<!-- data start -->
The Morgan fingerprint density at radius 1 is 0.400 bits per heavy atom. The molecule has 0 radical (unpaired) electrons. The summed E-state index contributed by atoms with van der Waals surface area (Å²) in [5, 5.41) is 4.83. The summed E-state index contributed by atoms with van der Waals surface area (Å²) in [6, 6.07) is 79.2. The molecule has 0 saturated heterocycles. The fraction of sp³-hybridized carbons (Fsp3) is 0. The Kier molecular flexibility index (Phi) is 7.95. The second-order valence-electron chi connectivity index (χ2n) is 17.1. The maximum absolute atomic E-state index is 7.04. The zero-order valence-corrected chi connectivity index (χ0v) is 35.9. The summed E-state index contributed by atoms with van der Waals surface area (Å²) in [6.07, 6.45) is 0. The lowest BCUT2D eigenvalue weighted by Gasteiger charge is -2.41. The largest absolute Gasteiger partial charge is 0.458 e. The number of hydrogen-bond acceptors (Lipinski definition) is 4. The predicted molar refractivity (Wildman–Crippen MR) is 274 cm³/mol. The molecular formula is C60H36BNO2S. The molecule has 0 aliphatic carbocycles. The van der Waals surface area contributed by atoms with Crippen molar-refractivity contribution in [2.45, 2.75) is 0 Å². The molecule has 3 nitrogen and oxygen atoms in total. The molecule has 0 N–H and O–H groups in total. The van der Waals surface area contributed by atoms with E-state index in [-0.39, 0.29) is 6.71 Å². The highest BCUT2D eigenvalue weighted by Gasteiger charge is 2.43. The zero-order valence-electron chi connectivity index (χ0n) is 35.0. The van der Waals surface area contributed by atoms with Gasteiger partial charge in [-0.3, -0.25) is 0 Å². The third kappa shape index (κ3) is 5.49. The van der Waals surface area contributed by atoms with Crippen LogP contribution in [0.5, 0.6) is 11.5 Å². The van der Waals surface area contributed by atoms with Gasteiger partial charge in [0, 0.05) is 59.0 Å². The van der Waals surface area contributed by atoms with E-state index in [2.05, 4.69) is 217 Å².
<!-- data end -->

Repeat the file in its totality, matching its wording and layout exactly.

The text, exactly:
The Morgan fingerprint density at radius 1 is 0.400 bits per heavy atom. The molecule has 0 radical (unpaired) electrons. The summed E-state index contributed by atoms with van der Waals surface area (Å²) in [5, 5.41) is 4.83. The summed E-state index contributed by atoms with van der Waals surface area (Å²) in [6, 6.07) is 79.2. The molecule has 0 saturated heterocycles. The fraction of sp³-hybridized carbons (Fsp3) is 0. The Kier molecular flexibility index (Phi) is 7.95. The second-order valence-electron chi connectivity index (χ2n) is 17.1. The maximum absolute atomic E-state index is 7.04. The zero-order valence-corrected chi connectivity index (χ0v) is 35.9. The summed E-state index contributed by atoms with van der Waals surface area (Å²) in [6.07, 6.45) is 0. The lowest BCUT2D eigenvalue weighted by Gasteiger charge is -2.41. The largest absolute Gasteiger partial charge is 0.458 e. The number of hydrogen-bond acceptors (Lipinski definition) is 4. The predicted molar refractivity (Wildman–Crippen MR) is 274 cm³/mol. The molecular formula is C60H36BNO2S. The molecule has 0 aliphatic carbocycles. The van der Waals surface area contributed by atoms with Crippen molar-refractivity contribution in [2.45, 2.75) is 0 Å². The molecule has 3 nitrogen and oxygen atoms in total. The molecule has 0 N–H and O–H groups in total. The van der Waals surface area contributed by atoms with E-state index in [-0.39, 0.29) is 6.71 Å². The highest BCUT2D eigenvalue weighted by Gasteiger charge is 2.43. The zero-order valence-electron chi connectivity index (χ0n) is 35.0. The van der Waals surface area contributed by atoms with Gasteiger partial charge in [-0.3, -0.25) is 0 Å². The third kappa shape index (κ3) is 5.49. The van der Waals surface area contributed by atoms with Crippen LogP contribution in [0.5, 0.6) is 11.5 Å². The van der Waals surface area contributed by atoms with Gasteiger partial charge in [0, 0.05) is 59.0 Å². The van der Waals surface area contributed by atoms with E-state index in [2.05, 4.69) is 217 Å².